Similarly, though it is not targeted to the management of data and information, there is the Civil Service Act, 2049 BS (1993) that states that civil employee should not, without being authorized by Government of Nepal, directly or indirectly provide or divulge, to any other unauthorized employee or non-governmental person or press, any confidential matter or any other document or news prohibited by law which was /is known to him/her in the course of performing the governmental duty.
In addition to these acts, the Electronic Transaction Act 2063 BS (2006) has made different provisions regarding the protection of electronic data. It has forbidden the unauthorized access to computer materials. The act ensures legal validity of the electronic data, documents, information or records kept safely and exactly in the same format as originally generated or transmitted. It has also stated that if any person accesses any program, information or data of any computer without the permission of the owner or performs any act contrary to the authorization; such a person is liable to punishment.
The Prevention of Corruption Act, 2059 (2002 A.D) has different provisions on safeguarding the public documents. According to the act, it is punishable if a public servant or any other person, corrects, adds or changes in documents belonging to a government or public institution without authority. Similarly, damaging or destroying or concealing the documents belonging to the government or the public institution is defined to be punishable.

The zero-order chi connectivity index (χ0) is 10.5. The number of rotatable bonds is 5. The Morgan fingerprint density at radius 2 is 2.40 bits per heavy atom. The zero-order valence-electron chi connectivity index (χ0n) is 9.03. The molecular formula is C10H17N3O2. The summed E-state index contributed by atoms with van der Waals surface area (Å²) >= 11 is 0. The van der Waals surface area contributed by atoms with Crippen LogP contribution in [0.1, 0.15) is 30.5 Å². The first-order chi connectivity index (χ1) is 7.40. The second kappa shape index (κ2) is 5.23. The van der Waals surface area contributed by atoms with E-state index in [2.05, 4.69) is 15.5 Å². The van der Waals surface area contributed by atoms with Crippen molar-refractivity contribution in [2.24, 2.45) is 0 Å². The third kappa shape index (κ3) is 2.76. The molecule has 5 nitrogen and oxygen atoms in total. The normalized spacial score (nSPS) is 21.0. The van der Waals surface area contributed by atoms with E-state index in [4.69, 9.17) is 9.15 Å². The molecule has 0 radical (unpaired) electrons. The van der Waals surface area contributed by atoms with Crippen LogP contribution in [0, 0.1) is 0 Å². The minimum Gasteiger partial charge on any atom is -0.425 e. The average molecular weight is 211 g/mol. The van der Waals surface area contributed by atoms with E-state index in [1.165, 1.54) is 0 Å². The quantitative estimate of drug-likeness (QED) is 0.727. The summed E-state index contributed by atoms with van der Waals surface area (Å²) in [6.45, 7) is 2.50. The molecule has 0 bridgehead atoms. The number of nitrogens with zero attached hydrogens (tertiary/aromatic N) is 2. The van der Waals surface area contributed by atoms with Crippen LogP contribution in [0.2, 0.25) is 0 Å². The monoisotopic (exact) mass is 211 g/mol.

Besides the legal provisions, the role of the corresponding practice is also significant to protect the available data. Generally, in the offices, the practice of keeping data safe and utilizing them in appropriate time is influenced by a variety of factors. They include available furniture, drives, folders, office space, office layout, as well as the trends of filing and indexing, keeping the data or the documents in hard drives or sharing them among the co-workers are significant for the protection of the data in government organizations.
As a whole, the Government of Nepal has different legislation for both protection and transparency of data or information. The organizational practice on the protection of data is guided by the legislation. As being guided by the relevant acts, it is necessary for the officials to protect as well as provide the received data to other organizations or stakeholders. As no non-official can search or use records or files in the government offices, the possibility of leaking data or document is minimal through outsiders. Similarly, the digital data have legal validity like the hard copy data and unauthorized access to others’ computer or program, alteration, or deletion of others’ data is punishable by law. The concept of Government Integrated Data Center (GIDC) has also been introduced. From these all dimensions of prevailing laws, organizational general practice, officials’ moral and legal observance, the trends of managing hard data and soft data, the status of ensuring the protection of data can be said satisfactory.” – Yuba Raj Guragain – Kathmandu, Nepal